It is rare to have any insight into the personality of a fifteenth-century MP, yet alone one as important as Thomas Billing, MP for Northamptonshire and then for London in the 1440s. Educated at Gray’s Inn, he rose from modest origins to become in 1469, when over 60 years old, chief justice of King’s bench, the highest office of the common law, and died in office in 1481. Two letters written from London in 1454, shortly after he had been appointed a serjeant-at-law, the small group of senior lawyers from which the judges were chosen, reflect both his character and contemporary attitudes to the law. William Paston wrote to his brother, John, both then students at the Inner Temple, that he had ‘had gret cher of Byllyng’, who told him of the advice he had given to an opponent of the Pastons, their Norfolk neighbour, Robert Ledham. The new serjeant clearly had a low opinion of the financial shrewdness of the men of Norfolk (the Pastons apart) and a keen appreciation of the intimate kinship between money and successful litigation:
That is the gyse of yowr contre men, to spend alle the good they have on men and lewery gownys, and hors and harnes, and so beryt owth for j wylle, and at the last they arn but beggars: and so wyll ye do. I wylde ye schull do wyll, be cause ye ar a felaw in Grays In, wer I was a felaw. As for Paston, he ys a swyre of wurchyp, and of gret lyvelode, and I wothe he wyll not spend alle hys good at onys, but he sparyt yerly c mark or jc li. He may do his ennemy a scherewd turne and never far the warse in hys howsholde, ner the lesse men a-bowthe hym. Ye may not do so, but if it be for j. sesun.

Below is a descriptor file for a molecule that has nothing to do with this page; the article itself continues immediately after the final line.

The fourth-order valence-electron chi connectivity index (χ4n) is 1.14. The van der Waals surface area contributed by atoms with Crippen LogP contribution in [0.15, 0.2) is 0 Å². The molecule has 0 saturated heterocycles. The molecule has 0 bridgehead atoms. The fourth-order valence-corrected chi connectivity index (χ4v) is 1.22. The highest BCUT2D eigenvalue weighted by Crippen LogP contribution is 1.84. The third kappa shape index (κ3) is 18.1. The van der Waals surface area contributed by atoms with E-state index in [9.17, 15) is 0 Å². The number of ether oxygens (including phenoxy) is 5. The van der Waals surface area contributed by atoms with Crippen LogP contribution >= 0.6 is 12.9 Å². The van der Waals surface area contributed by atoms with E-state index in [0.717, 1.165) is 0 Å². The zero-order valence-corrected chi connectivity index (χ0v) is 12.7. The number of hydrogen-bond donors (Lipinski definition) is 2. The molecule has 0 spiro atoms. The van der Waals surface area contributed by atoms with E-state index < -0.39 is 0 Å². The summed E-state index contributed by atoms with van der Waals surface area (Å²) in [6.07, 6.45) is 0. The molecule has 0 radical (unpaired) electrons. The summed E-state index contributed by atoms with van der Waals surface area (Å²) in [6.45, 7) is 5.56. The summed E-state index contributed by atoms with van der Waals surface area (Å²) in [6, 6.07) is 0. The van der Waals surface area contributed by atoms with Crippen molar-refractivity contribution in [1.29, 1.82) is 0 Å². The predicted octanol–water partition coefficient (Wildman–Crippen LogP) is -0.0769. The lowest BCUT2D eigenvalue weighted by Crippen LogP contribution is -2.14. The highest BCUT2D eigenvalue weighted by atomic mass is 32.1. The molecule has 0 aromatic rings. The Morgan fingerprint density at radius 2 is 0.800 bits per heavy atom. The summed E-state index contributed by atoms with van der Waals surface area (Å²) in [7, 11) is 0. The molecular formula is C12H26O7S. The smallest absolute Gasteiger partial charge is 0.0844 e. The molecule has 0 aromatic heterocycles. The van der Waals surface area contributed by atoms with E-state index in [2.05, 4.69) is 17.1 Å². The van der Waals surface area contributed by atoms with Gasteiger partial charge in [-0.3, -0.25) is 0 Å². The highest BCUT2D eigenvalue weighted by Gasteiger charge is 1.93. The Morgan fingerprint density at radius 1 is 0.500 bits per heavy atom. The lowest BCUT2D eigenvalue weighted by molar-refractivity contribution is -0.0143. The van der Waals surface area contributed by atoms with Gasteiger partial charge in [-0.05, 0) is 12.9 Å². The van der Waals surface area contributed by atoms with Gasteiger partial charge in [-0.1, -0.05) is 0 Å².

In other words, much no doubt to the approval of the Pastons, he had firmly advised Ledham against legal action: it would do him no good because he was financially outmatched. In a second letter, written a few months later, William reports some useful advice he had had from the serjeant over the marriage of a sister of the two brothers. She had been spoken of as a possible match for a ward of the Northamptonshire magnate, Edmund, Lord Grey of Ruthin, and Billing gently warned his friend that Grey ‘laboryd for his owne a vayle’ and that their sister should therefore ‘be wyse’. Given Grey’s ruthless character, later to be exemplified by his involvement in the murder of Speaker Tresham in 1450 (‘The murder of Speaker Tresham’, 27 Oct. 2015) and his duplicity at the battle of Northampton in 1460, this was valuable advice. Another remembrance of Billing is provided by his surviving brass. Originally in the Cistercian abbey of Biddlesden, it was removed to the nearby church of Wappenham, the parish church of his home at Astwell, after the Dissolution. It commemorates both him and his wife, Katherine Giffard. He is represented in judicial robes, and it was formerly adorned with nine small figures at the feet of the parents, presumably for the children born to them. Few of them can have survived to adulthood. Indeed, his last years were clouded by personal tragedy. His only surviving son died in 1469 leaving only daughters and thus ending his hopes of founding a Billing dynasty, and, in 1480, his wife, whose modest landed inheritance had eased his early path, died 65 years after they had been contracted in marriage.